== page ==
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Dodgers Dugout: A way-too-early look at a potential playoff roster

Dodgers Dugout: A way-too-early look at a potential playoff roster
Clayton Kershaw (Denis Poroy / Getty Images)

Hi, and welcome to another edition of Dodgers Dugout. My name is Houston Mitchell. Is it true that Disney is working on a Star Wars/Dodgers movie titled “Solo: A Dodgers home run story?”

The playoffs are just around the corner, and while there are no guarantees the Dodgers will get there, let’s take a moment to discuss what the playoff roster could be. For purposes of this exercise, we will assume everyone who has played this season is healthy and available (except Corey Seager). And we will make our determinations based on how they are playing right now.

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Catcher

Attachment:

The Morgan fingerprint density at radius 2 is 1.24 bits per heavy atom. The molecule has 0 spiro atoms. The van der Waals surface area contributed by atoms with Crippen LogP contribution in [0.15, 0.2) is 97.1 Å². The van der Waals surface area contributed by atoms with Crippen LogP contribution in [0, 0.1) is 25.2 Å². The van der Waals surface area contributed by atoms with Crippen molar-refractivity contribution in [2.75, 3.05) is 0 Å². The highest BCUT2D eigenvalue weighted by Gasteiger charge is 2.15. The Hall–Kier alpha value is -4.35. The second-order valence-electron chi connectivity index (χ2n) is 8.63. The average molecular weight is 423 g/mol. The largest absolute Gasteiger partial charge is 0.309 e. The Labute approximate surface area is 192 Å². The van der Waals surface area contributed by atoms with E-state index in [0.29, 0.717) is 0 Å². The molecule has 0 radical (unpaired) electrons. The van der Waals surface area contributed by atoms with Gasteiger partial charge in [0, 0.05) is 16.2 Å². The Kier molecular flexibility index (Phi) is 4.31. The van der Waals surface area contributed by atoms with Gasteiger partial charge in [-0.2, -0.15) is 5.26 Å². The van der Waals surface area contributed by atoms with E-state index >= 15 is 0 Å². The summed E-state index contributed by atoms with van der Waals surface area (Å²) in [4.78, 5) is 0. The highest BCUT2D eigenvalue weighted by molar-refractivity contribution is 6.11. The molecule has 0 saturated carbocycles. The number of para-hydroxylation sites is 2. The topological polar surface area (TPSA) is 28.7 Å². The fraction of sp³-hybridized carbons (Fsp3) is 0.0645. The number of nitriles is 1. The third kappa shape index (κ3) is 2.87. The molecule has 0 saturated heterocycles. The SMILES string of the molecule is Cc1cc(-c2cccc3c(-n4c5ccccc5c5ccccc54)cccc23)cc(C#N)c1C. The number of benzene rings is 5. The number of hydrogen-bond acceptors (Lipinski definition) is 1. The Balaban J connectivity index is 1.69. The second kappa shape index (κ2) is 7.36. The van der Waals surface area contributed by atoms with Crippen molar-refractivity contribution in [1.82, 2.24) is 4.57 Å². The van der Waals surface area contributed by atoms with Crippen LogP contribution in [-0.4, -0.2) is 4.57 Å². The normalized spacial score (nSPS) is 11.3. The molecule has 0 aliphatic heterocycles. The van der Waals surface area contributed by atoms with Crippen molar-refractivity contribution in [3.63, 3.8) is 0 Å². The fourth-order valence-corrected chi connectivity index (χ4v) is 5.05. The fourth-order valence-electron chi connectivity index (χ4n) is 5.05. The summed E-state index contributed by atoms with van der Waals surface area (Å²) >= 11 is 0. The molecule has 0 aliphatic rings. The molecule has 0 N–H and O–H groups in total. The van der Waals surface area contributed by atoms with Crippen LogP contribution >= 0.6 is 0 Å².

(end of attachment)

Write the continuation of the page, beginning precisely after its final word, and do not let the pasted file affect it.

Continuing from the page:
Yasmani Grandal

Austin Barnes

Yes, I know Barnes is hitting about as well as a blindfolded drunk guy, but his defense is solid, and the Dodgers will usually give the spot to the best defensive guy. And Kyle Farmer isn’t the greatest catcher in the world.

Infield

Cody Bellinger

Brian Dozier

Manny Machado

Max Muncy

Chris Taylor

Justin Turner

Chase Utley

Outfield

Kiké Hernandez

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Matt Kemp

Joc Pederson

Yasiel Puig

That was relatively easy, but the pitching is a lot tougher.

Rotation

When Hyun-jin Ryu and Ross Stripling come back this month, the Dodgers will have nine pitchers who have started more than one game for them: Ryu, Stripling, Clayton Kershaw, Rich Hill, Kenta Maeda, Alex Wood, Walker Buehler, Caleb Ferguson and Brock Stewart. For the rest of the regular season, I would expect them to go with a six-man rotation, giving everyone an extra day off here and there while keeping Kershaw on a regular schedule. The playoffs need only a four-man rotation, so who will it be? Here’s a prediction:

Clayton Kershaw

Rich Hill

Alex Wood